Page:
Wednesday, October 02, 2013

3-d Mouse Testing

I just finished fixing a long-running bug in BrickSmith's culling code; this post is a review of ways to do mouse testing of a 3-d model.

Modelview Space

The original BrickSmith code tested the mouse in the modelview-space of the entire model:
  • The mouse click is treated as a ray in normalized device coordinates (that is, it goes from Z=-1 to Z=1 at an X and Y that are proportional to the click on the viewport).
  • The mouse click ray is transformed by the inverse of the model-view + projection matrices to get a test ray in model-view space.
  • Each test triangle is forward transformed by its relative transformation before testing.
  • The ray and triangle are tested via something like Möller-Trumbore.
There are a few things to note about this original approach:
  • We need the depth of intersection to sort our hits, and we get that from the algorithm for free, which is nice.
  • The algorithm forward transforms every triangle (sad) but it also does not have to calculate the inverse matrices of any of the sub-transforms of our model. Since LDraw sub-transforms can be pretty much anything in a 4x3 matrix, not having to run a real 'inverse' is nice.
  • Because we aren't doing plane-based intersections or using matrix inverses, there is no need to cache any data to make the intersection tests faster.  Since BrickSmith is an editor, not having to precompute 'helper' data for our model  (that would need to be recalculated every time the user edits) is a win.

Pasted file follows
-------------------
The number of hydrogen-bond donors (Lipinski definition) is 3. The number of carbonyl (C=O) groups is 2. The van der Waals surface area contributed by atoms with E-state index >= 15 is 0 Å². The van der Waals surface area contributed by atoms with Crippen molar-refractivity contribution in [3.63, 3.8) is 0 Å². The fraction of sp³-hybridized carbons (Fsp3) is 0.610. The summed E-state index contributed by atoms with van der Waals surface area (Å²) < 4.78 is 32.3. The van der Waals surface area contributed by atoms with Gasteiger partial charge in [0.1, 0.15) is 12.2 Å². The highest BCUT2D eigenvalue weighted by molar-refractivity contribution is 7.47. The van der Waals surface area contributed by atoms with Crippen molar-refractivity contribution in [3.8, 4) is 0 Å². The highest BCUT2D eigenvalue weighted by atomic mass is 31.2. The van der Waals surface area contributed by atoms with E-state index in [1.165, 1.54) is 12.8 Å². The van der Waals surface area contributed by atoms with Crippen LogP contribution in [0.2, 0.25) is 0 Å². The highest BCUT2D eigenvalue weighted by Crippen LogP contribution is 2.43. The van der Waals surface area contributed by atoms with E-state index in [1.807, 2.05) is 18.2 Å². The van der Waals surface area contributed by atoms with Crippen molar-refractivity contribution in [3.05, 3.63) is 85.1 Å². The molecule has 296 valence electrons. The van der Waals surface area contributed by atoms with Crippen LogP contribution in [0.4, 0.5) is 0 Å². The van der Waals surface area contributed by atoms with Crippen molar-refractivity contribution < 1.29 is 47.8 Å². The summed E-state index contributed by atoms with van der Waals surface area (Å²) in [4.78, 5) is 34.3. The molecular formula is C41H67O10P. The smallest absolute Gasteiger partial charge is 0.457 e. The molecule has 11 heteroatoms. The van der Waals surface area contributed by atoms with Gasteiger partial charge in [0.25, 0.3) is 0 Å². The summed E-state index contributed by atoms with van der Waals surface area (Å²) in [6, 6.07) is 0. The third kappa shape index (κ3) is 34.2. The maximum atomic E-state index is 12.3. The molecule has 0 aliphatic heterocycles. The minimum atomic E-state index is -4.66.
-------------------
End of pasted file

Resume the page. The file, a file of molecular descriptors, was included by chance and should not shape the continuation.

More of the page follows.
• There is no culling or early out; a hit test looks at pretty much the entire model, which is not fast.
BrickSmith never shipped with a model-view-based approach to the marquee selection (which selects every triangle intersecting an axis-aligned bounding box (AABB) in screen space.

Had we stayed with a modelview-space approach, I believe the marquee selection would have been implemented by taking the intersection of all triangles on the positive side of six planes: four planes going through the camera position and the selection box, as well as the near and far clip planes.  In other words, the marquee selection forms a tighter-frustum in which we want to find intersections.

Had we had such a frustum test, it would have had two other uses:
  • Accelerating rendering (by discarding any rendering that was fully outside the 'big' frustum that is the viewport) and
  • If the frustum test is faster than our ray-triangle hit test (above), we can accelerate single-point testing by first culling the entire scene to a frustum that 'barely' surrounds our hit ray (e.g. via a marquee selection of just a few pixels).
Since there was no marquee selection or fast frustum test in the original code, there was no utility to accelerate point testing or drawing.  Mousing over very large models could be very slow (because the real-time coordinates-under-mouse display has to do a hit test to determine the depth under the cursor) and rendering very large models was slow even if they were mostly off screen.

Screen Space